Some of Calgary police's budget could be divided to various agencies, chief says

Calgary police chief Mark Neufeld says organizational changes are coming to the service, many of which he hopes will help address public concerns about racism.

Mark Neufeld spoke during a special hearing Thursday on anti-racism and the Calgary police

Chief Mark Neufeld of the Calgary Police Service said organizational change is coming to the service during a presentation to city council Thursday. (Mike Symington/CBC)

Calgary police chief Mark Neufeld says organizational changes are coming to the service, many of which he hopes will help to address public concerns about racism.

Those changes include conducting reviews of the school resource officer program and the use of force policy, while also putting a civilian in charge of the unit that investigates allegations of police misconduct.

Neufeld also said that some of the Calgary police budget could be redirected to agencies that are better suited to help people who have mental health or addictions issues.

"The best tool for the job, or the best first response for some of the calls that we go to, perhaps isn't the police," Neufeld said during a special Calgary city council meeting held Thursday.

"I think that's a fair discussion to have … but at the end of the day, we don't want to get into a position where we end up going as well and then also losing resources along the way. So that's an important part of the conversation."

Neufeld's admission that investigations into allegations of officer misconduct have "taken too long" also comes amidst a significant development on one case in particular.

On Friday, another Calgary police officer — recently convicted of aggravated assault while facing two disciplinary hearings — quit the service, dodging further allegations of misconduct.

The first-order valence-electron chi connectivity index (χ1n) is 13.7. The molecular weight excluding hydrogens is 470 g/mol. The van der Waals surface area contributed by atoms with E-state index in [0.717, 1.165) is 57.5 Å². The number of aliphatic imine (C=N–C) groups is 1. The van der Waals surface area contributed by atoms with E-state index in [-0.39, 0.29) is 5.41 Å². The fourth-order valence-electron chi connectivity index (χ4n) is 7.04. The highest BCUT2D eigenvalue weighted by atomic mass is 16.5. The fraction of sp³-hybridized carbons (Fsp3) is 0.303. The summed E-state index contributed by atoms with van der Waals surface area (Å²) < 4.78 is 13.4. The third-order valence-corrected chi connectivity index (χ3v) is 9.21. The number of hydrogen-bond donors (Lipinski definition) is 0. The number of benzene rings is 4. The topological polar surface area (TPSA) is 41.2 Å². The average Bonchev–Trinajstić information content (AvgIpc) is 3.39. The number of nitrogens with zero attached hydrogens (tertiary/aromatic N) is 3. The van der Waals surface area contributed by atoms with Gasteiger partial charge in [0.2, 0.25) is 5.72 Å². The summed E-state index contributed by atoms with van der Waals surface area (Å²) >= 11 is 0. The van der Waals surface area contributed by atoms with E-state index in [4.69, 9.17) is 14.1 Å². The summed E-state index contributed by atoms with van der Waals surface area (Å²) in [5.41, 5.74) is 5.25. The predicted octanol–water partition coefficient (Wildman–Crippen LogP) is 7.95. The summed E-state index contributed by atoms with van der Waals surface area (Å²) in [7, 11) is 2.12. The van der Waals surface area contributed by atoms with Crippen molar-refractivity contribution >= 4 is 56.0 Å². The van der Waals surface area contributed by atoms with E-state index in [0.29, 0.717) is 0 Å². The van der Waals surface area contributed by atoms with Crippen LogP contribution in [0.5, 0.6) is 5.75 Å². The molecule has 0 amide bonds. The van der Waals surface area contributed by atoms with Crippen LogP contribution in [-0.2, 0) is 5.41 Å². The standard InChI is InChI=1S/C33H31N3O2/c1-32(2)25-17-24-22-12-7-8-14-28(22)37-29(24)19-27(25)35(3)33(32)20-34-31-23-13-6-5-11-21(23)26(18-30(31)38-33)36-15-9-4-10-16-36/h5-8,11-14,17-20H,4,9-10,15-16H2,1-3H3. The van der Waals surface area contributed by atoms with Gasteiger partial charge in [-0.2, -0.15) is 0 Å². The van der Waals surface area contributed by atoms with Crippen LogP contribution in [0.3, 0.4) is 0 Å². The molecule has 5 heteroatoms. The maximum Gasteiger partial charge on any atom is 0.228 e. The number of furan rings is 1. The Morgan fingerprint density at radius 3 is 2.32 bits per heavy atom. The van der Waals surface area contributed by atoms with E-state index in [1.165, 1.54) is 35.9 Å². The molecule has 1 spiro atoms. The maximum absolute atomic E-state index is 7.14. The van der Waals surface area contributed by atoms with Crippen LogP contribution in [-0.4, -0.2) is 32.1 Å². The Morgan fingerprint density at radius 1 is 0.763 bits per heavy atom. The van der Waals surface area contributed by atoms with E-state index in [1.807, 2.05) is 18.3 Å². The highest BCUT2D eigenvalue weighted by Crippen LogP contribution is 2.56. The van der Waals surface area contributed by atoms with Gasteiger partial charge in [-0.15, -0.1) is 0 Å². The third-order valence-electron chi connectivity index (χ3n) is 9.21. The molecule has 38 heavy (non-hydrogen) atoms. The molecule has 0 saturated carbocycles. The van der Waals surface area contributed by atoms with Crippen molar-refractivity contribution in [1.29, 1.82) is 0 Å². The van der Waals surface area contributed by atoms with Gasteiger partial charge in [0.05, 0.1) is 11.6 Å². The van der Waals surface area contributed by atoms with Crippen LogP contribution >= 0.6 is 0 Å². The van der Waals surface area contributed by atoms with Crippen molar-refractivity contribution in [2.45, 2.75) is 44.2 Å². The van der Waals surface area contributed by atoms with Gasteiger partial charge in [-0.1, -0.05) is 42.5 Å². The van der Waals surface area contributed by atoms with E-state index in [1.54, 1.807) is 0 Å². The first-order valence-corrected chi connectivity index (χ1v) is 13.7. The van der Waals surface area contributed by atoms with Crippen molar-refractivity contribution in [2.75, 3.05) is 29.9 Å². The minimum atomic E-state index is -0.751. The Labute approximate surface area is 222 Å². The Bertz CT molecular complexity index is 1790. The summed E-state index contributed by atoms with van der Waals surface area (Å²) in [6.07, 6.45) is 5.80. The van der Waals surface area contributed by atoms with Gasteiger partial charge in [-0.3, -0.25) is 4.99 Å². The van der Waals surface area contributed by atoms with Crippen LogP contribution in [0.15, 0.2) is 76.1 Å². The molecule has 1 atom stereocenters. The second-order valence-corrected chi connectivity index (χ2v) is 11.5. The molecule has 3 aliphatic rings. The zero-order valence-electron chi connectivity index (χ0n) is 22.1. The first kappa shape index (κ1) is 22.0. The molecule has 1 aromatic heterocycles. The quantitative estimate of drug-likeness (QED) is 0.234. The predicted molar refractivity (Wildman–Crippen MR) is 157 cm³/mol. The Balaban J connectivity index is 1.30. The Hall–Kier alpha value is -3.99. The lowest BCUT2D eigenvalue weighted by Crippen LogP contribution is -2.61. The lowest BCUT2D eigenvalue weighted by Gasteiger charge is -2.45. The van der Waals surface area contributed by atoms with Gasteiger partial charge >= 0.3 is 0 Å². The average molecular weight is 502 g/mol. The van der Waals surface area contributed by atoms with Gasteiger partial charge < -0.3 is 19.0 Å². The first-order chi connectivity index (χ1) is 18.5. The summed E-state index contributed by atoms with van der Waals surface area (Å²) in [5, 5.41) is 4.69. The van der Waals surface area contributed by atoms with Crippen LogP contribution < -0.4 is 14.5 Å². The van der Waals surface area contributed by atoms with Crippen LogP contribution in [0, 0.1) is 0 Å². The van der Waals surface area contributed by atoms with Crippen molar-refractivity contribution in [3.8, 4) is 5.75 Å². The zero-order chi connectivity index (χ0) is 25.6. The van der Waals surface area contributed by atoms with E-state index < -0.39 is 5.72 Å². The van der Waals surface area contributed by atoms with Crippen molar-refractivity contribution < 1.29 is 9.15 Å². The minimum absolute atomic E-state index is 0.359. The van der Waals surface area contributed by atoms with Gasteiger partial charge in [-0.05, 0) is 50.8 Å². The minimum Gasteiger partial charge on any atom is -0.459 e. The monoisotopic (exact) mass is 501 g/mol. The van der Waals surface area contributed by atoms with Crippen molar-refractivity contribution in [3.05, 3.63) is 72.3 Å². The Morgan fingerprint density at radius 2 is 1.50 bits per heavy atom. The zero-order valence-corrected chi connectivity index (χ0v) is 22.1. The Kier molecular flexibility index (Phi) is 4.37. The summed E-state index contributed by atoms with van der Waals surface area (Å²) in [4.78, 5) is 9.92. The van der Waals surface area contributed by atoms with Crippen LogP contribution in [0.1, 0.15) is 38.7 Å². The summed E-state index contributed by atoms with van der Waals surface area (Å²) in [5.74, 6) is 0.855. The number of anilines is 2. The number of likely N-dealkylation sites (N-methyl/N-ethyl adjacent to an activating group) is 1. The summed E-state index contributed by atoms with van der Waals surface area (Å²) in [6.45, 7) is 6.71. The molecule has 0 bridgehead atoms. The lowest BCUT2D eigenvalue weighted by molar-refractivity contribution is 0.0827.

Neufeld spent most of Thursday answering questions from council regarding how the service will address racism in the police, adding that systemic racism exists within the CPS.

Calgary Mayor Naheed Nenshi said he expected that the police budget would likely be reduced in the fall.

"Council has almost unanimously agreed that it has to be a tax freeze or better next year," Nenshi said. "That doesn't happen without every department finding savings, including the largest one."

In a release, the Calgary Police Association said it was "eager to contribute to further dialogue" on the proposals and measures outlined in Neufeld's report to council Thursday.

"It is important to us as an association, that the high quality of service, protection and the positive interactions our members have with the vast majority of our diverse population are also considered with any solutions for reform," the association said. 

"We support measures that will also allow our members to continue to do their jobs in a successful and effective manner and for the benefit of all members of our community, while always striving to be better."

Madu letter

The meeting was held the same day Kaycee Madu, Alberta's minister of justice and solicitor general, said he sent a letter to the mayors of both Calgary and Edmonton stating his opposition to the concept of "defunding the police."

Nenshi pushed back against that letter on Thursday, calling it "ridiculous."

"To time a ridiculous letter with ridiculous slogans in it while we're having this adult conversation just shows me you're not really interested in being part of that conversation. So it doesn't make any difference to me," Nenshi said.

In the letter, Madu said the province would monitor how municipalities manage police budgets and how they react to any calls to reduce police funding, adding significant changes might prompt the government to explore unspecified options.

"You know, I'm not really into veiled threats. If you want to make a threat, make a threat," Nenshi said. "But if your threat is, 'Don't defund the police, because if you do, then we'll defund them even more,' that seems a bit counterproductive if your goal is not to defund the police," he said.

"So the whole thing was, frankly, a bit ridiculous."

With files from Scott Dippel